Burning Man distills the most characteristic features of Wojnarowicz's early-mid 1980s paintings into a work of unusual clarity and concentration. The entire field is covered with torn and collaged maps (in a 1989 interview, Wojnarowicz said that he associated maps with the power of national boundaries). Crude outlines of cubes, sliced by the painted black frame, denote urban or suburban buildings, which recede towards a wall of outlined mountains. the thin slice of sky is hot yellow with a sinking red dot of sun at dead center. Placed directly below the sun is a stenciled figure of man in flames, poised as if running, though he is not going anywhere.
"All of Wojnarowicz's work from this period," wrote John Carlin in 1989, " appears to be about representing a correspondence between self and society that is distorted and hidden in ,ass media. Wojnarowicz tries to show the relationship between the apparently incongruous aspect of our culture on both a thematic and formal level. He is reaching for and articulating a deeper chord, a finer thread, that holds things together just at the moment they appear inextricably torn apart."
Though there is Wojnarowicz print in the museum's rental collection, there is no work by this artist in the permanent collection. Wojnarowicz is recognized by many as the most interesting and powerful of those artists who aimed to develop a counter-cultural art practice in the East Village in the 1980s. The visceral force of his imagery, his interest in sign systems, and his direct mode of address exemplify important aspects of 1980s figural painting, a class of work that is not well represented in the collection, due to prohibitive costs. In the context of the existing contemporary collection, Burning man prompts illuminating comparisons and contrasts with various pop works, while its dystopic view of the modern landscape and man's place within it would thematically link it to a broad range of modern and contemporary works in the many different media.
2000 - The End: An Independent Vision of Contemporary Culture, 1982-2000, Exit Art New York, NY. 2000 - Horse: The Male As Sexual Entity, Ron Judish Fine Arts Denver, CO. 2000 - Odd Bodies, The National Gallery of Canada University of Calgary. 1999 - Fever: The Art of David Wojnarowicz, New Museum New York, NY. 1999 - Fever: The Art of David Wojnarowicz, New Museum New York, NY. 1999 - True West, P.P.O.W. Gallery New York, NY. 1996 - David Wojnarowicz, Gallery 44 Center for Contemporary Photography Toronto, ON, Canada. 1995 - Sites of Being, Institute of Contemporary Art Boston, MA. 1994-95 - Hal Bromm Gallery New York, NY. 1993 - The Subject of Rape, Whitney Museum of American Art New York, NY. 1991-92 - Art of the 1980's, Selections from the Collection of Eli Broad Foundation, Duke University Museum of Art Durham, NC. 1990 - Images of Death in Contemporary Art, Patrick & Beatrice Haggerty Museum of Art Marquett University, Milwaukee, WI. 1990 - In the Garden, P.P.O.W. New York, NY. 1989 - P.P.O.W. New York, NY. 1987 - Ground Zero Gallery New York, NY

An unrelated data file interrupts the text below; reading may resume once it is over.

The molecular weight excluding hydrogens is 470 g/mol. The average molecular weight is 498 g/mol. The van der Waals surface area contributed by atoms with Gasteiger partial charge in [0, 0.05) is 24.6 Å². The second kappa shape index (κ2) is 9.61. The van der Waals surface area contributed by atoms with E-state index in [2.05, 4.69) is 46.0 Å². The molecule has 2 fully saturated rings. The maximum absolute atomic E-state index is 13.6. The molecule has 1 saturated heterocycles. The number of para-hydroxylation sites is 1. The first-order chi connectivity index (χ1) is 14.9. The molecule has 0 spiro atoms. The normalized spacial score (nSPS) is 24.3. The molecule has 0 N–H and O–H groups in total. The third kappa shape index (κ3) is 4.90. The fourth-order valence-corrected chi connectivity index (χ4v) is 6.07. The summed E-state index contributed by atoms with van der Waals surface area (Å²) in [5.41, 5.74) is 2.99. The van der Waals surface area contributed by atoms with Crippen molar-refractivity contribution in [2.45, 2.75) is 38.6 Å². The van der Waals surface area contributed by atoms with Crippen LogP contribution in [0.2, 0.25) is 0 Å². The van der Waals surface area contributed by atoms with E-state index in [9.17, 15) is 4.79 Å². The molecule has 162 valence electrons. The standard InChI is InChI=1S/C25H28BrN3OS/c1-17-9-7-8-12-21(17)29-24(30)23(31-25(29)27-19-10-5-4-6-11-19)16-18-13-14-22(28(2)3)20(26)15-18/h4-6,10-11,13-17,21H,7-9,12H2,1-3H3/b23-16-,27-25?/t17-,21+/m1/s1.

1987 - Art Against AIDS, Gracie Mansion Gallery New York, NY. 1987 - "Small Works", Gracie Mansion Gallery. 1987 - "The Four Elements", Gracie Mansion Gallery. 1986 - "An Exploration of the History of Collisions in Reverse", Gracie Mansion Gallery. 1986 - Cartier Foundation Paris, France. 1985 - Messages to the Public, Times Square Spectacolor Board New York, NY. 1985 - Whitney Biennial, Whitney Museum of American Art New York, NY. 1984 - C.A.U.C. Buenos Aires, Argentina. 1984 - Gracie Mansion Gallery. 1984 - "Salon Show", Gracie Mansion Gallery. 1983 - "Sofa Painting Show", Gracie Mansion Gallery. 1983 - Hal Bromm Gallery New York, NY. 1983 - From the Streets, Greenville County Museum of Art South Carolina. 1982 - "Famous Show", Gracie Mansion Gallery. 1980 - Lower Manhattan Drawing Show, Mudd Club New York, NY.
[This message was edited by TonyaKnudsen on 09-16-02 at 11:10 AM.]